Imagine a town where arcades are silenced and the sounds of quarters rattling in one’s pocket are just for laundry. This may seem like some alternate universe or a ridiculous version of Footloose but in the sleepy town of Marshfield, Massachusetts this was 32 years of real life.
Since 1982 the residents of this town have been living under a rather extreme and laughable rule. Town elders walked the streets in fear that any day an attack could happen at any moment. Vandalism was on the rise and a menace corrupted the minds of America’s youth — video games.
That’s when a group spearheaded by Tom Jackson, the director of the town’s vandalism committee, led the powerful crusade to convince voters to pass a bylaw which banned the toxic coin-operated arcade games.
“I’m a former narcotics officer, I’ve seen what these machines do to kids,” Jackson told the Boston Globe at the time.
As residents gathered to decide what could be done to save and protect the lives of their children, this powerful message resonated the most:
The games are said to be addictive to youth, who will skip school and spend unreasonable sums of money to play them at a quarter — and sometimes 50 cents — a pop. Gambling and drug activity are connected to the video game locations where youth congregate unsupervised.
As we all know, once you do Pac-Man, there’s no turning back from the crack-pipe laden life that awaits. As a result the ban was upheld, magically surviving numerous legal challenges from local business owners.
However, just like any movement that has made this country great, the people of Marshfield began to revolt, starting off as small as a whisper.
In small pockets of the town, the residents started collecting and stockpile video games. Instead of pool tables and other accoutrements found in the average basement, 1980’s games and pinball machines were secretly being collected and even worse…played.
Kristin Croft, one of the town’s rebels, admitted to having “20 games ringing three sides of our basement. My brother and I never got our homework done.”
As the years passed on and the 80s became the 90s, with the popularity of Nintendo moving video games from arcades to the living room, the loss of arcade games in the town soon became a distant memory.
Michelle Poirier, 27, explains, “my generation played games at home, but arcade games were a social way to play games, and that was just missing sitting on your couch.”
However, the feeling of not going to an arcade and socializing with others started to enrage citizens who witnessed people from other towns partake in arcade gaming. What was once a forgotten mission saw the light again as residents turned their angry whispers of the past into shouts that dared not be ignored.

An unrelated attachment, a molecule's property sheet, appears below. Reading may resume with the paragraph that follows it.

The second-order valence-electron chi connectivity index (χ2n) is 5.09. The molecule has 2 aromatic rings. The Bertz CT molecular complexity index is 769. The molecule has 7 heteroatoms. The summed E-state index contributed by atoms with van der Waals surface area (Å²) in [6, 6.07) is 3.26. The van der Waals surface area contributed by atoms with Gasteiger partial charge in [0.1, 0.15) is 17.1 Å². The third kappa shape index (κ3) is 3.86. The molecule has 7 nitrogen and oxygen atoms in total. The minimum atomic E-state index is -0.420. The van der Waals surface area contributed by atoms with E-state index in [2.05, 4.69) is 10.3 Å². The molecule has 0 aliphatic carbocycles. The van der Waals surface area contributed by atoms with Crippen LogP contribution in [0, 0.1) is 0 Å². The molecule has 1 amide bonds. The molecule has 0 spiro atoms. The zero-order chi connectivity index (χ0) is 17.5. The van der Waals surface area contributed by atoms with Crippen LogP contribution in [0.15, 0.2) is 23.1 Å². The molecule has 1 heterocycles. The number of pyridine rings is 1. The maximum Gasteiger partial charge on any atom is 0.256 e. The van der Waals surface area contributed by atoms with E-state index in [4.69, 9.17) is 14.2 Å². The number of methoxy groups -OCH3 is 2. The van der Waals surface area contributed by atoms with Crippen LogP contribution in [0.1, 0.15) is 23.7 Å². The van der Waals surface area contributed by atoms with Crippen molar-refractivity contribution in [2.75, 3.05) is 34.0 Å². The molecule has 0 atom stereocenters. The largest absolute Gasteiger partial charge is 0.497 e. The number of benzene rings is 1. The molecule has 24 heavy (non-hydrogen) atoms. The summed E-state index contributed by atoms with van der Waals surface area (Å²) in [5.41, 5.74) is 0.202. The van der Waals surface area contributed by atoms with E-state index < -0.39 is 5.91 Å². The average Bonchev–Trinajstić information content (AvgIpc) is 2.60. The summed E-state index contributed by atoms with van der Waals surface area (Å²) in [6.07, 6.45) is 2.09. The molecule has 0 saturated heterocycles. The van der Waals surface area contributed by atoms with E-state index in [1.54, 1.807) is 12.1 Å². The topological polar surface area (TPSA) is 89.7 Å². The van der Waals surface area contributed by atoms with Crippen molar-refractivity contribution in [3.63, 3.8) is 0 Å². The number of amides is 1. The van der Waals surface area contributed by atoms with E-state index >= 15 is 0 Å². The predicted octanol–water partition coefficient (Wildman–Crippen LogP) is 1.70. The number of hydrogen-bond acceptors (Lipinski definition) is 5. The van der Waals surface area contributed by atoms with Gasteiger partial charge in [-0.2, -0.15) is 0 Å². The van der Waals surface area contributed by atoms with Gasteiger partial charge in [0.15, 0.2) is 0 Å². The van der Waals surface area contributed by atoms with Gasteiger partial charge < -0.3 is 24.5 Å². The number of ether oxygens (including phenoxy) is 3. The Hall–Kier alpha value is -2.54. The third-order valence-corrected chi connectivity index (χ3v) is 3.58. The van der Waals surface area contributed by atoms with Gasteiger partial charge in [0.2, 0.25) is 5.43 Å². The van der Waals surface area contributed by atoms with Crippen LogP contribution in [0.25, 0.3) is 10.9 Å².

Their fight was not easy; in 1994 and 2011 they attempted to overturn the ban but to no avail, even going as far as the Supreme Court which refused to hear their appeal.
But just like Cave Johnson in Portal 2 “when life gives you lemons, don’t make lemonade! Make life take the lemons back! Get mad! Demand to see life’s manager!”
That’s when a leader emerged and unlike Batman, resident Craig Rondeau was the hero Marshfield deserves and the one it needed. With the support of local businesses and the town, Rondeau was able to put the law to a new vote and have it overturned (203-to-175 vote at Town Meeting).
Like many activists, Rondreu doesn’t showboat. He saw it as doing important work that made him proud. According to him video games are valuable when it comes to learning social skills, problem-solving skills and encourage creativity.
Once the ban was lifted in 2014, Croft wanted to be responsible for introducing the town to the wonderful world of 80’s gaming. That collection which was hidden in her basement all those years, finally saw the light of day when she gathered her father’s old partner, John Maguire, to do the official unveiling at her establishment, Roadhouse.
Armed with a fistful of quarters the older residents gathered around to share their gaming memories before the ban was enacted.
Your parents would give you a couple quarters while they had a beer at the bar, then one day they were gone. We said, ‘Why?’ And the answer was, ‘It’s a bad influence. It corrupts kids.’ It felt like those movies they show in school where someone smokes weed and then starts howling at the moon. It was ridiculous.
As a new generation is introduced to arcade games, Croft finds joys in teaching her kids and others how to play the games of the past, proving that the spirit of gaming will never die.